2. (a) Any reference in a heading to an article shall be taken to include a reference to that article incomplete or unfinished, provided that, as presented, the incomplete or unfinished article has the essential character of the complete or finished article. It shall also be taken to include a reference to that article complete or finished (or falling to be classified as complete or, finished by virtue of this rule), presented unassembled or disassembled.

(b) Any reference in a heading to a material or substance shall be taken to include a reference to mixtures or combinations of that material or substance with other materials or substances. Any reference to goods of a given material or substance shall be taken to include a reference to goods consisting wholly or partly of such material or substance. The classification of goods consisting of more than one material or substance shall be according to the principles of rule 3.

3. When by application of rule 2(b) or for any other reason, goods are, prima facie, classifiable under two or more headings, classification shall be effected as follows:

(a) the heading which provides the most specific description shall be preferred to headings providing a more general description. However, when two or more headings each refer to part only of the materials or substances contained in mixed or composite goods or to part only of the items in a set put up for retail sale, those headings are to be regarded as equally specific in relation to those goods, even if one of them gives a more complete or precise description of the goods.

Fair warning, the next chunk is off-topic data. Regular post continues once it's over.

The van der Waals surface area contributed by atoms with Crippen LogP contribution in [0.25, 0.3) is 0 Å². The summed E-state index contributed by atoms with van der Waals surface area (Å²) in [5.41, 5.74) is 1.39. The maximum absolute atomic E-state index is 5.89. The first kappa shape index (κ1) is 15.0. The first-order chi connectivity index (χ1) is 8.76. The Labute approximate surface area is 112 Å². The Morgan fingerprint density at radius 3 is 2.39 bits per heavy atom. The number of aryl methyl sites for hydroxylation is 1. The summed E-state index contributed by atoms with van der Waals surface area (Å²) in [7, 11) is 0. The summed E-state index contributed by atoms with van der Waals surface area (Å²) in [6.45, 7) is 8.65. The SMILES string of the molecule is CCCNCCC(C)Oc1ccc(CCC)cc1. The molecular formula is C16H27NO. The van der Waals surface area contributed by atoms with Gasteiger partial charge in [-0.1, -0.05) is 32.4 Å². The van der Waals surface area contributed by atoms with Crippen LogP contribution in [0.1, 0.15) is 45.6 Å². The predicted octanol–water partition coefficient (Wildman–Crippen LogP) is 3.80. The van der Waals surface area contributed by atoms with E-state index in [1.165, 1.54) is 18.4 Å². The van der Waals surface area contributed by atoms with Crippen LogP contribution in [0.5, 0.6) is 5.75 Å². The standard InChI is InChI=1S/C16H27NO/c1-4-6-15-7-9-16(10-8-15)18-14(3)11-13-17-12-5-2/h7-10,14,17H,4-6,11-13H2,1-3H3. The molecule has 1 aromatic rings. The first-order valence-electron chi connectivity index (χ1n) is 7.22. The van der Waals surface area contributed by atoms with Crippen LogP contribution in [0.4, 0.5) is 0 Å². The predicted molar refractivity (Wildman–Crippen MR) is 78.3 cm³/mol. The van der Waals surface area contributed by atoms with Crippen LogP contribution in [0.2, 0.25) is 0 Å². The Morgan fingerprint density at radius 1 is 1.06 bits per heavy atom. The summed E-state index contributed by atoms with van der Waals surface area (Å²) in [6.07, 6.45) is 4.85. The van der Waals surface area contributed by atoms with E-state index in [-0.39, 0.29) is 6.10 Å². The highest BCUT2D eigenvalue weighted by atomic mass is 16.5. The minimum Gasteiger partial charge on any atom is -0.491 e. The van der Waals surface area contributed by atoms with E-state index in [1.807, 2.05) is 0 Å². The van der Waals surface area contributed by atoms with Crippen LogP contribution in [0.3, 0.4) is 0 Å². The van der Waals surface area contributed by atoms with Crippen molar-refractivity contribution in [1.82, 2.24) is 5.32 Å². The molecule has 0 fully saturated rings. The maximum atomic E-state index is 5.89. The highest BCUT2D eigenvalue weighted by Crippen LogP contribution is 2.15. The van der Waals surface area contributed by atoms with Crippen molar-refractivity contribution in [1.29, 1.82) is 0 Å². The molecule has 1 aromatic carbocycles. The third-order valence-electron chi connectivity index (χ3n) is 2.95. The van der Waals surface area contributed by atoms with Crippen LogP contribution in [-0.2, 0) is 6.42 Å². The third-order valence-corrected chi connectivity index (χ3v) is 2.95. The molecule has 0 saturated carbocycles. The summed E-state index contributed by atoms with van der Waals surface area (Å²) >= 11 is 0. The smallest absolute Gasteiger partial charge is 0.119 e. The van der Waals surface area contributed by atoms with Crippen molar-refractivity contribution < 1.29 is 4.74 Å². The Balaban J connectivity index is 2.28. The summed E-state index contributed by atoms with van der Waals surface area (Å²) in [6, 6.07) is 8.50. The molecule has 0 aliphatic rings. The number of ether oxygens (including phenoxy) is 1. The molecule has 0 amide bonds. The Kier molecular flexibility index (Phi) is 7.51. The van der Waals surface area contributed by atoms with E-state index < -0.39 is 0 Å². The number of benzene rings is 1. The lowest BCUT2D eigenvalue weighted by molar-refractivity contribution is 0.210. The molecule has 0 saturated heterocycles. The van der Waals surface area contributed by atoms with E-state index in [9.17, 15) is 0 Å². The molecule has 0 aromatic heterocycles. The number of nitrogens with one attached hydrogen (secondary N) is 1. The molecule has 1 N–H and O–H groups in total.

(b) mixtures, composite goods consisting of different materials or made up of different components, and goods put up in sets for retail sale, which cannot be classified by reference to (a), shall be classified, as if they consisted of the material or component which gives them their essential character, insofar as this criterion is applicable.

(c) when goods cannot be classified by reference to (a) or (b), they shall be classified under the heading which occurs last in numerical order among those which equally merit consideration.”

Chapter 85 falls in Section XVI, the heading of which reads as follows:

“CHAPTER 85 Machinery and Mechanical Appliances; Electrical Equipment; Parts thereof; Sound Recorders and Reproducers, Television Image and Sound Recorders and Reproducers, and Parts and Accessories of Such Articles

NOTE 1. This Chapter does not cover:

(a) xxxxxxxxxxx

(m) Articles of Chapter 90…

1. Subject to Note 1 to this Section, Note 1 to Chapter 84 and to Note 1 to Chapter 85, parts of machines (not being parts of the articles of heading 8484, 8544, 8545, 8546 or 8547) are to be classified according to the following rules:

(a) Parts which are goods included in any of the headings of Chapter 84 or 85 (other than headings 8409, 8431, 8448, 8466, 8473, 8485, 8503, 8522, 8529, 8538, and 8548) are in all cases to be classified in their respective headings;